Egypt: The Death of Osiris

This story is part of the Ancient Egypt unit. Story source: Egyptian Myth and Legend by Donald Mackenzie (1907).

The Death of Osiris

When Osiris returned from his mission, there was great rejoicing in the land. A royal feast was held, and Set came to make merry, and with him were his fellow conspirators.

He brought a shapely and decorated chest, which he had caused to be made according to the measurements of the king's body. All men praised it at the feast, admiring its beauty, and many desired greatly to possess it. When hearts were made glad with beer-drinking, Set proclaimed that he would gift the chest unto him whose body fitted its proportions with exactness. There was no suspicion of evil design among the faithful subjects of Osiris. The guests spoke lightly, uttering jests one against another, and all were eager to make trial as Set had desired.

So it happened that one after another entered the chest on that fateful night, until it seemed that no man could be found to win it for himself. Then Osiris came forward. He lay down within the chest, and he filled it in every part. But dearly was his triumph won in that dark hour which was his hour of doom. Ere he could raise his body, the evil followers of Set sprang suddenly forward and shut down the lid, which they nailed fast and soldered with lead. So the richly decorated chest became the coffin of the good king Osiris, from whom departed the breath of life.

The feast was broken up in confusion. Merrymaking ended in sorrow, and blood flowed after that instead of beer. Set commanded his followers to carry away the chest and dispose of it secretly. As he bade them, so did they do. They hastened through the night and flung it into the Nile. The current bore it away in the darkness, and when morning came it reached the great ocean and was driven hither and thither, tossing among the waves. So ended the days of Osiris and the years of his wise and prosperous reign in the land of Egypt.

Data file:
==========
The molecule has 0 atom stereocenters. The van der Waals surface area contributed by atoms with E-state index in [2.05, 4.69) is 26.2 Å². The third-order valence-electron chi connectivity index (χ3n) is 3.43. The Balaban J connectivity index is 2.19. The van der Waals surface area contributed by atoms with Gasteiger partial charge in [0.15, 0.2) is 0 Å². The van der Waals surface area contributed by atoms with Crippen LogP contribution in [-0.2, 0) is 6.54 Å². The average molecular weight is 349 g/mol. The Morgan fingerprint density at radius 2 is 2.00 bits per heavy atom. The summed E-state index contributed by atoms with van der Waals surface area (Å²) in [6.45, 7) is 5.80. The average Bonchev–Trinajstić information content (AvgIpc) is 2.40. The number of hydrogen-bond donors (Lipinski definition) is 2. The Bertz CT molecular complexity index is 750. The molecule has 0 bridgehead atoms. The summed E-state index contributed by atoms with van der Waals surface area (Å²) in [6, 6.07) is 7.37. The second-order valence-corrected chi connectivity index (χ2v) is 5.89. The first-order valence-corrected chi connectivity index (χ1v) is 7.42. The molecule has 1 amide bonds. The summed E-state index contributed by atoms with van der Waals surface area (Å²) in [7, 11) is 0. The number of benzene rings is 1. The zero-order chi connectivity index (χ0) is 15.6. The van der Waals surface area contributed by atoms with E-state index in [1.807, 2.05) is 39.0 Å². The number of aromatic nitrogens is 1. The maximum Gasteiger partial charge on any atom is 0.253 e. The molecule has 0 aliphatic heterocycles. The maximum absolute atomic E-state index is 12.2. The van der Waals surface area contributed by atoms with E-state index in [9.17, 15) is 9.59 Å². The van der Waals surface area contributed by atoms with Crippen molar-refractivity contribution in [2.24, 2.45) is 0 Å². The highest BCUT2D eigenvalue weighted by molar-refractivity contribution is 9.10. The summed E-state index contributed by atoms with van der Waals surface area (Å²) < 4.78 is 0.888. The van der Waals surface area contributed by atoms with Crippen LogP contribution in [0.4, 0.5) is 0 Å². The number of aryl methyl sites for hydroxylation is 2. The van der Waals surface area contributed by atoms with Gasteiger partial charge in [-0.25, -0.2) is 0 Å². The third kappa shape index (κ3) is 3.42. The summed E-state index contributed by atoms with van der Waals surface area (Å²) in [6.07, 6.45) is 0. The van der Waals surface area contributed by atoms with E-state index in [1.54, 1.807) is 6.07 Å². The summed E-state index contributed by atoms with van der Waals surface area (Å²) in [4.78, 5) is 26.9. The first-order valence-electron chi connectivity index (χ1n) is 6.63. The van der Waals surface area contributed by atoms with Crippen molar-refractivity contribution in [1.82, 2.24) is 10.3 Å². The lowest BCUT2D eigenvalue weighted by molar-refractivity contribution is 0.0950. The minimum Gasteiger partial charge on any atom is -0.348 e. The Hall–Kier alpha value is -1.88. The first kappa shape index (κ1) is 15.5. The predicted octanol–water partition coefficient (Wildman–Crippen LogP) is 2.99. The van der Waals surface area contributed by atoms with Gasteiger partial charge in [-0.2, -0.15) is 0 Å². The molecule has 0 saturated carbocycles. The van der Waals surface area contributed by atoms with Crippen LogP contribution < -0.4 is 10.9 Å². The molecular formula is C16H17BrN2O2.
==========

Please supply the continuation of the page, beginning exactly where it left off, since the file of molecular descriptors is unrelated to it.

When the grievous tidings were borne unto Isis, she was stricken with great sorrow and refused to be comforted. She wept bitter tears and cried aloud. Then she uttered a binding vow, cut off a lock of her shining hair, and put on the garments of mourning. Thereafter the widowed queen wandered up and down the land, seeking for the body of Osiris.

Nor would she rest nor stay until she found what she sought. She questioned each one she encountered, and one after another they answered her without knowledge. Long she made search in vain, but at length she was told by shoreland children that they had beheld the chest floating down the Nile and entering the sea by the Delta mouth which takes its name from the city of Tanis.

Meanwhile Set, the usurper, ascended the throne of Osiris and reigned over the land of Egypt. Men were wronged and despoiled of their possessions. Tyranny prevailed and great disorder, and the followers of Osiris suffered persecution. The good queen Isis became a fugitive in the kingdom, and she sought concealment from her enemies in the swamps and deep jungle of the Delta. Seven scorpions followed her, and these were her protectors. Ra, looking down from heaven, was moved to pity because of her sore distress, and he sent to her aid Anubis, "the opener of the ways," who was the son of Osiris and Nepthys, and he became her guide.

One day Isis sought shelter at the house of a poor woman, who was stricken with such great fear when she beheld the fearsome scorpions that she closed the door against the wandering queen. But a scorpion gained entrance and bit her child, so that he died. Then loud and long were the lamentations of the stricken mother.

The heart of Isis was touched with pity, and she uttered magical words which caused the child to come to life again, and the woman ministered unto the queen with gratitude while she remained in the house.

(700 words)

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